5. An image of the mighty Clavius. One of the larger craters at 225KM in diameter. A very impressive walled plain that contains an arc of addition craters diminishing is size from 55KM (Rutherford) down to 12KM (Clavius J). Moretus is further towards the pole, and is around 114KM. It has a great central peak rising to 2700m) and numerous terraces. The tops of other craters can be seen towards the horizon, and the south lunar pole. Captured with a ZWO174mm (using a 642IRBP filter), on a Celeron Edge1100HD and CGEMDX mount. Image capture was via OACapture, stacked in Autostakkert2, Sharpened in Registax, finished in photoshop. This is an inverted image, as I find I can make out more detail this way. Full Size viewable on Flickr
  6. A shot of Tycho (to go with the other close up) and an exaggerated partial view of the ray system that surrounds this young formation (you can see the lines of ejecta material which form the rays moving away radially from the crater). This image was captured on the 28th December at 19:12:57 and comprised of a single capture of 2063 frames, of which only 236 were used in the stack. It was captured using a ZWO174mm camera (with a 642IRBP filter), and a televue x2 barlow). This was mounted on a Celestron Edge1100HD, in turn held on a Celestron CGEMDX mount. It was captured using OAcapture, stacked in Autostakkert2, Sharpened in Registax6 and finished in Photoshop. The full size version is on Flcikr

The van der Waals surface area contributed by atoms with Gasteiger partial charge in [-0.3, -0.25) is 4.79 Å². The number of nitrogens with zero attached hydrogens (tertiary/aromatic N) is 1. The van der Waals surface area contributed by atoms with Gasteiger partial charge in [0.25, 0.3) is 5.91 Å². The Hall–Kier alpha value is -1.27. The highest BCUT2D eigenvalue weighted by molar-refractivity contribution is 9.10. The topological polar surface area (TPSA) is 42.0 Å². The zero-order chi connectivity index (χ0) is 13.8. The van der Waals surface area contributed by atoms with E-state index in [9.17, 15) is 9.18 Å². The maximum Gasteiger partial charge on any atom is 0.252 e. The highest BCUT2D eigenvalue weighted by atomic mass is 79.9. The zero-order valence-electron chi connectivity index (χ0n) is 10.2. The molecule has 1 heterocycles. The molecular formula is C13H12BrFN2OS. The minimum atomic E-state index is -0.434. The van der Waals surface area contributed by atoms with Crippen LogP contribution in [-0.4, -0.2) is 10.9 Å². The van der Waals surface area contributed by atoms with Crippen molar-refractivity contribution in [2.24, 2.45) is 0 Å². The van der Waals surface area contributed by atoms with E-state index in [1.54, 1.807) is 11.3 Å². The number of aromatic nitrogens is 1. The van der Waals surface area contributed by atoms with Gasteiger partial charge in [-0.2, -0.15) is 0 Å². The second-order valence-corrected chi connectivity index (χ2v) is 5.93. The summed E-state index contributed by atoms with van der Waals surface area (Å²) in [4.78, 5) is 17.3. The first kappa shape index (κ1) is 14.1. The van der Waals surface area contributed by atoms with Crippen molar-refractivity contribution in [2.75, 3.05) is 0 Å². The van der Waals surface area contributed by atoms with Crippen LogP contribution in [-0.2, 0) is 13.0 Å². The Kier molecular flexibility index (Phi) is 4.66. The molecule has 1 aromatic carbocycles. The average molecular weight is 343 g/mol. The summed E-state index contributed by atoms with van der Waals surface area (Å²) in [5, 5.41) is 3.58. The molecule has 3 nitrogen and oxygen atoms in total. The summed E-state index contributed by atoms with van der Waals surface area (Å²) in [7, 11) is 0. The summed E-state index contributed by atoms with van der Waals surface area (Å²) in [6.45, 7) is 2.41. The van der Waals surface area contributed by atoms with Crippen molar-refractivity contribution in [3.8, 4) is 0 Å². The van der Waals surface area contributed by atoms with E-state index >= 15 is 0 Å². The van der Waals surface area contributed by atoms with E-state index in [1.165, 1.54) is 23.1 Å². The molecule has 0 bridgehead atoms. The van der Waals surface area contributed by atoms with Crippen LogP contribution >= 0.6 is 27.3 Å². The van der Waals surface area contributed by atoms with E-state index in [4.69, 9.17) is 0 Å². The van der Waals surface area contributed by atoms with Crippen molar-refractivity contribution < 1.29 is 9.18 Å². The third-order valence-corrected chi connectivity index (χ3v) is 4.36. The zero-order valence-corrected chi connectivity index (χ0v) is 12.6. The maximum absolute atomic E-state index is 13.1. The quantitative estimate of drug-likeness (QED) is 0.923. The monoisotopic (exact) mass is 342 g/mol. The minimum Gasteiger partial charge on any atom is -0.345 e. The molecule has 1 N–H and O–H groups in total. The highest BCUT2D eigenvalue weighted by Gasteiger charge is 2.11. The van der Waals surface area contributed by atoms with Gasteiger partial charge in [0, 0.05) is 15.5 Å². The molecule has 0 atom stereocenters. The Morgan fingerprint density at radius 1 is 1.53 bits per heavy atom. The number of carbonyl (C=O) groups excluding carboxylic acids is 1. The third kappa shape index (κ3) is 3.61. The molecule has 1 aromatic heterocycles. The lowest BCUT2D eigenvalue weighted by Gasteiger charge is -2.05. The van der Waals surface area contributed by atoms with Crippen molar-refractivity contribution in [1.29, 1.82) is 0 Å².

7. did these of the last couple a months ,the scanner as packed up so did with a point and shoot cam not the greatest of ways but hey ho Pat
  8. From the album: Edge 800 & 1100 HD

    An image of the mighty Clavius. One of the larger craters at 225KM in diameter. A very impressive walled plain that contains an arc of addition craters diminishing is size from 55KM (Rutherford) down to 12KM (Clavius J). Moretus is further towards the pole, and is around 114KM. It has a great central peak rising to 2700m) and numerous terraces. The tops of other craters can be seen towards the horizon, and the south lunar pole. Captured with a ZWO174mm (using a 642IRBP filter), on a Celeron Edge1100HD and CGEMDX mount. Image capture was via OACapture, stacked in Autostakkert2, Sharpened in Registax, finished in photoshop.